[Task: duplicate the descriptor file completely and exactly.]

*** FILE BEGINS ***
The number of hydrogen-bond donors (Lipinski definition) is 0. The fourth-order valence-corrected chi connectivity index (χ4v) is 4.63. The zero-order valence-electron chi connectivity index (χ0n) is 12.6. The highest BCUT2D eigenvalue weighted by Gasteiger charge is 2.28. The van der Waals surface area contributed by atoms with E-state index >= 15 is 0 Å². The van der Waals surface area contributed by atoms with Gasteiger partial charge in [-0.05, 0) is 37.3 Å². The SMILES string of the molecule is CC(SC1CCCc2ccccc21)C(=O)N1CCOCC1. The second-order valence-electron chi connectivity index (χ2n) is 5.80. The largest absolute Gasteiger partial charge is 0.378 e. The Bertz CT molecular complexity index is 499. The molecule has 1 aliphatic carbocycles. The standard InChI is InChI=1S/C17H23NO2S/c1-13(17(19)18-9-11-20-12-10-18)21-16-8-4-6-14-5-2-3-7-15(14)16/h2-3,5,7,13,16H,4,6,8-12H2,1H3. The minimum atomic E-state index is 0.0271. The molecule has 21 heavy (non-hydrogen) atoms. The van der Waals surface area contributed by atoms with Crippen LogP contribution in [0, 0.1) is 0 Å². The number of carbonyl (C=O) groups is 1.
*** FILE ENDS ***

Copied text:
The number of hydrogen-bond donors (Lipinski definition) is 0. The fourth-order valence-corrected chi connectivity index (χ4v) is 4.63. The zero-order valence-electron chi connectivity index (χ0n) is 12.6. The highest BCUT2D eigenvalue weighted by Gasteiger charge is 2.28. The van der Waals surface area contributed by atoms with E-state index >= 15 is 0 Å². The van der Waals surface area contributed by atoms with Gasteiger partial charge in [-0.05, 0) is 37.3 Å². The SMILES string of the molecule is CC(SC1CCCc2ccccc21)C(=O)N1CCOCC1. The second-order valence-electron chi connectivity index (χ2n) is 5.80. The largest absolute Gasteiger partial charge is 0.378 e. The Bertz CT molecular complexity index is 499. The molecule has 1 aliphatic carbocycles. The standard InChI is InChI=1S/C17H23NO2S/c1-13(17(19)18-9-11-20-12-10-18)21-16-8-4-6-14-5-2-3-7-15(14)16/h2-3,5,7,13,16H,4,6,8-12H2,1H3. The minimum atomic E-state index is 0.0271. The molecule has 21 heavy (non-hydrogen) atoms. The van der Waals surface area contributed by atoms with Crippen LogP contribution in [0, 0.1) is 0 Å². The number of carbonyl (C=O) groups is 1.